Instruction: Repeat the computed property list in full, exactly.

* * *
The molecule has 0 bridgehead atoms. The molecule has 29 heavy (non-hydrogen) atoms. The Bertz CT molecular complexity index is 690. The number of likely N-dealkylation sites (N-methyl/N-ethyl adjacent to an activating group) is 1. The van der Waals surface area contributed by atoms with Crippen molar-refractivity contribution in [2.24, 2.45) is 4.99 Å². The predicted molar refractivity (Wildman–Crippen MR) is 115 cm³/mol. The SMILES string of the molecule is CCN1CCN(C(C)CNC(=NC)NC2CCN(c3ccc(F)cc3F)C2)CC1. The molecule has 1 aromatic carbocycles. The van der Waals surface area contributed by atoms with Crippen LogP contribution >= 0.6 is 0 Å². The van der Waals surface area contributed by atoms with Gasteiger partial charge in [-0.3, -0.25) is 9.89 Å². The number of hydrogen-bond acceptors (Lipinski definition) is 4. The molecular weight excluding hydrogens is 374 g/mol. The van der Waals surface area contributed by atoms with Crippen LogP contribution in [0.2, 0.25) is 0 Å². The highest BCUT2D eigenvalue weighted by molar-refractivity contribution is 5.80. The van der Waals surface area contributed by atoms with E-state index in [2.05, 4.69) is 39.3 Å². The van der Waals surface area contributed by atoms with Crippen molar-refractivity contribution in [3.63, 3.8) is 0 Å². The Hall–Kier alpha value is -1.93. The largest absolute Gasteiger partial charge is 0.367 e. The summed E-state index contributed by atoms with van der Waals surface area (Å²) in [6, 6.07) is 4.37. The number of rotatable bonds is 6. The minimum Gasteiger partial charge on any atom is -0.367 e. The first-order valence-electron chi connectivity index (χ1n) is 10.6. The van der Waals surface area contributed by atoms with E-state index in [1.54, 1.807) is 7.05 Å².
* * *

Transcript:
The molecule has 0 bridgehead atoms. The molecule has 29 heavy (non-hydrogen) atoms. The Bertz CT molecular complexity index is 690. The number of likely N-dealkylation sites (N-methyl/N-ethyl adjacent to an activating group) is 1. The van der Waals surface area contributed by atoms with Crippen molar-refractivity contribution in [2.24, 2.45) is 4.99 Å². The predicted molar refractivity (Wildman–Crippen MR) is 115 cm³/mol. The SMILES string of the molecule is CCN1CCN(C(C)CNC(=NC)NC2CCN(c3ccc(F)cc3F)C2)CC1. The molecule has 1 aromatic carbocycles. The van der Waals surface area contributed by atoms with Crippen LogP contribution >= 0.6 is 0 Å². The van der Waals surface area contributed by atoms with Gasteiger partial charge in [-0.3, -0.25) is 9.89 Å². The number of hydrogen-bond acceptors (Lipinski definition) is 4. The molecular weight excluding hydrogens is 374 g/mol. The van der Waals surface area contributed by atoms with Crippen LogP contribution in [0.2, 0.25) is 0 Å². The highest BCUT2D eigenvalue weighted by molar-refractivity contribution is 5.80. The van der Waals surface area contributed by atoms with E-state index in [2.05, 4.69) is 39.3 Å². The van der Waals surface area contributed by atoms with Crippen molar-refractivity contribution in [3.63, 3.8) is 0 Å². The Hall–Kier alpha value is -1.93. The largest absolute Gasteiger partial charge is 0.367 e. The summed E-state index contributed by atoms with van der Waals surface area (Å²) in [6, 6.07) is 4.37. The number of rotatable bonds is 6. The minimum Gasteiger partial charge on any atom is -0.367 e. The first-order valence-electron chi connectivity index (χ1n) is 10.6. The van der Waals surface area contributed by atoms with E-state index in [1.54, 1.807) is 7.05 Å².